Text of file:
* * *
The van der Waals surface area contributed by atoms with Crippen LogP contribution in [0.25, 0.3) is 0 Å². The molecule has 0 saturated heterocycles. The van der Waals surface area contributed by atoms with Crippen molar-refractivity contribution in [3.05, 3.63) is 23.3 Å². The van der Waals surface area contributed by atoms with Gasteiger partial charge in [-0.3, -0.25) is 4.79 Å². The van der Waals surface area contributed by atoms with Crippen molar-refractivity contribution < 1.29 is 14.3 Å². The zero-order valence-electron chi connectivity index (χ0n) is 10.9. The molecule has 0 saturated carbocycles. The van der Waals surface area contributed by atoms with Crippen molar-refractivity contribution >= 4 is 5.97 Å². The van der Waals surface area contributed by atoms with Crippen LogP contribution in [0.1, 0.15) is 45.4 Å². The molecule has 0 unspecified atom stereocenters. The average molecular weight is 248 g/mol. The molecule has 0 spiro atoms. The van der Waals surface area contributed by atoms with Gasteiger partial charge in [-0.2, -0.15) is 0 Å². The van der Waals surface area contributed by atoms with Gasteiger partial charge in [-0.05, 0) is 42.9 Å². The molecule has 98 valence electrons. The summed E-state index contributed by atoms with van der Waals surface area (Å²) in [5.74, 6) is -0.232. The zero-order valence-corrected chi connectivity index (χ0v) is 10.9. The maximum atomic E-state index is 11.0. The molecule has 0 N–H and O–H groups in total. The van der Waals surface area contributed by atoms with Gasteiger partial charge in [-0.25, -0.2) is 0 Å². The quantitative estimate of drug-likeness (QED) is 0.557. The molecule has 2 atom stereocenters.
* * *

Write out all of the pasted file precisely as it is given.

The van der Waals surface area contributed by atoms with Crippen LogP contribution in [0.25, 0.3) is 0 Å². The molecule has 0 saturated heterocycles. The van der Waals surface area contributed by atoms with Crippen molar-refractivity contribution in [3.05, 3.63) is 23.3 Å². The van der Waals surface area contributed by atoms with Gasteiger partial charge in [-0.3, -0.25) is 4.79 Å². The van der Waals surface area contributed by atoms with Crippen molar-refractivity contribution < 1.29 is 14.3 Å². The zero-order valence-electron chi connectivity index (χ0n) is 10.9. The molecule has 0 saturated carbocycles. The van der Waals surface area contributed by atoms with Crippen molar-refractivity contribution >= 4 is 5.97 Å². The van der Waals surface area contributed by atoms with Crippen LogP contribution in [0.1, 0.15) is 45.4 Å². The molecule has 0 unspecified atom stereocenters. The average molecular weight is 248 g/mol. The molecule has 0 spiro atoms. The van der Waals surface area contributed by atoms with Gasteiger partial charge in [-0.2, -0.15) is 0 Å². The van der Waals surface area contributed by atoms with Gasteiger partial charge in [-0.05, 0) is 42.9 Å². The molecule has 98 valence electrons. The summed E-state index contributed by atoms with van der Waals surface area (Å²) in [5.74, 6) is -0.232. The zero-order valence-corrected chi connectivity index (χ0v) is 10.9. The maximum atomic E-state index is 11.0. The molecule has 0 N–H and O–H groups in total. The van der Waals surface area contributed by atoms with Gasteiger partial charge in [-0.25, -0.2) is 0 Å². The quantitative estimate of drug-likeness (QED) is 0.557. The molecule has 2 atom stereocenters.